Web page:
How to Lose Weight After Menopause by Making Simple Changes to Your Diet
No dictionary reference needed here.
Be it belly fat, pot belly, jelly belly or bane in your life fat, belly fat is not fun to have, especially if you eat well and exercise.
Are You Trying to Lose Weight After Menopause?
As woman progress in her later years, aka her menopause years, she loses estrogen. One consequence of this lost oestrogen is the normal contours of her body changes and instead of weight settling on her hips, it goes to straight to her belly.
Even a thin woman may be frustrated to discover that, as her estrogen levels decline during perimenopause, she is suddenly sporting belly fat.
For once it is not only women that suffer this fate. Men often refer to their belly fat the beer belly, beer gut, pot belly or front butt. For men, it can be due to the loss of testosterone levels that can have them suddenly developing belly fat in their later years.
Whatever the reason, belly fat occurs when excessive abdominal fat accumulates around the stomach and abdomen has built up to the extent that it is likely to have a negative impact on health.
Making it a priority and trying to lose some of your belly fat is important, not only for appearance and vanity, but also for your health with research showing the significance of belly fat and its role in the risk of acute myocardial infarctions, diabetes, high blood pressure and high cholesterol as well as other inflammatory conditions.
Understanding the Causes of Belly Fat After Menopause
Stubborn belly fat is a major problem for many people. It doesn’t matter if you are trying to get rid of it through various diets or different exercise routines; this fat remains and seems impossible to remove. Hence why it’s called stubborn fat!
Women are more likely to gain excess belly fat, especially deep inside the belly, as they go through perimenopause and into menopause. This is due to the fact that as oestrogen levels drop, body fat is redistributed from the hips, thighs and buttocks to the abdomen.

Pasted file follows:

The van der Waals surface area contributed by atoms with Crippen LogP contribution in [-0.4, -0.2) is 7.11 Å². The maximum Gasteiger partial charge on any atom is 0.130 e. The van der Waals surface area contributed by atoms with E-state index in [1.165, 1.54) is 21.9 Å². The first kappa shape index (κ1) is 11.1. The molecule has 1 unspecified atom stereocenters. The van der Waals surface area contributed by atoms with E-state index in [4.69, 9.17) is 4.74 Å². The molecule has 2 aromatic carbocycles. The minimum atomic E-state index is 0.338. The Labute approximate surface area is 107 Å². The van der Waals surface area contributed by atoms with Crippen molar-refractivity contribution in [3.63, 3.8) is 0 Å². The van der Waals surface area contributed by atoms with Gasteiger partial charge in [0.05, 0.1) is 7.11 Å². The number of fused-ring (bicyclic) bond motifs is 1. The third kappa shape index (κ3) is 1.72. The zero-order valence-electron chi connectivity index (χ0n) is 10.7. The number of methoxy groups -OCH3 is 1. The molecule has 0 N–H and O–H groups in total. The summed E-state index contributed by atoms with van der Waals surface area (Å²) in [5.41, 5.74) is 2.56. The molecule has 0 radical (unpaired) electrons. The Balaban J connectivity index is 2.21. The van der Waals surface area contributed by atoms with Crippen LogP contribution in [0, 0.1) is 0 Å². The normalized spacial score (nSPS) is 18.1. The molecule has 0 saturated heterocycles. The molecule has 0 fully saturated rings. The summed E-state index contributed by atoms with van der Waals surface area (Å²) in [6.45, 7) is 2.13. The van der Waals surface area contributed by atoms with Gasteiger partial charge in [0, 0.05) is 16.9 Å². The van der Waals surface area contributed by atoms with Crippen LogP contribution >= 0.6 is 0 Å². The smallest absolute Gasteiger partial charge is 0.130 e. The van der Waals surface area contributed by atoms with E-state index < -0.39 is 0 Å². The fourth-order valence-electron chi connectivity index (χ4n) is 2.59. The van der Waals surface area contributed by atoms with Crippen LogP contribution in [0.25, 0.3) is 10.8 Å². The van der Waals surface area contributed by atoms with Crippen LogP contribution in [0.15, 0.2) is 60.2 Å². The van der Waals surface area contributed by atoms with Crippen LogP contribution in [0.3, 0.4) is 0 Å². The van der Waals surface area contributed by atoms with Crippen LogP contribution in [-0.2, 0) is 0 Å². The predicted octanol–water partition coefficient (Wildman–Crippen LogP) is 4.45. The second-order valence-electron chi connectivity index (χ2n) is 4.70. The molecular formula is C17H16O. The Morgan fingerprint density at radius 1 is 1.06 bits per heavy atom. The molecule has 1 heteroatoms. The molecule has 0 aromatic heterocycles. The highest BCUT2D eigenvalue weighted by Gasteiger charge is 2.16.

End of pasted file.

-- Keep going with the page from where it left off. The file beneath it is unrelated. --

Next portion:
For men, the natural reduction in testosterone as they age means excess calories are often stored as visceral fat and thus the accumulation of belly fat occurs.
Stress and the cortisol connection have been attributed to the reason behind belly fat also. Research findings support the hypothesis that cortisol secretion might represent a connection between stress and abdominal fat distribution.
If you’re wondering how to lose weight after menopause, here are a few suggestions.
Simple Dietary Changes that Help Your Body Zap Fat
The number one rule in trying to reduce belly fat means that you DO NOT start by decreasing your fat intake. Not all fats are created equal and not all fats are bad fats. In fact, eating certain fats can help you in decreasing belly fat.
Good fats that you need to be adding to your eating regime include avocado, olives and coconut oil. A study in the International Journal of Obesity found that eating three 5-ounce servings of salmon per week for four weeks as part of a low-calorie diet resulted in approximately 2.2 pounds more weight lost than following a diet that didn’t include fish.
Dan Mendilow shares some fantastic points on what you need to do to turn your body into a belly-fat burning machine by replacing a few unhealthy foods with healthy foods. Dan goes on to explain the importance of eating certain fats and why you should not be shunning them in your quest to lose your belly fat.
Apple cider vinegar is a great way to kick-start your metabolism and get belly fat moving. The acetic acid in the vinegar produces proteins that can help you burn up fat.
With stress and the cortisol connection, your body starts to produce more insulin as you age, since your muscle and fat cells aren’t responding to it properly. With the increase in insulin comes fat storage, especially around your belly. A diet high in protein may protect you against insulin resistance, thus decreasing belly fat.
Customize Your Plan to Your Body and Lifestyle
Here is a great comment by Zack Arnold of Fitness in Post…
There is no such thing as the perfect diet, only the perfect diet for you.
Zack continues to explain, what works for one person perfectly may be a miserable failure for another person. Diet is based on individual tastes, ethnic background, environment, genetic makeup, as well as your caloric needs based on your level of physical (and mental) activity.
These are just a few tips to help you with your belly fat challenge. I would love to hear if you gained belly fat in your later years and, if so, do you have any tips you would like to share? Please join the conversation.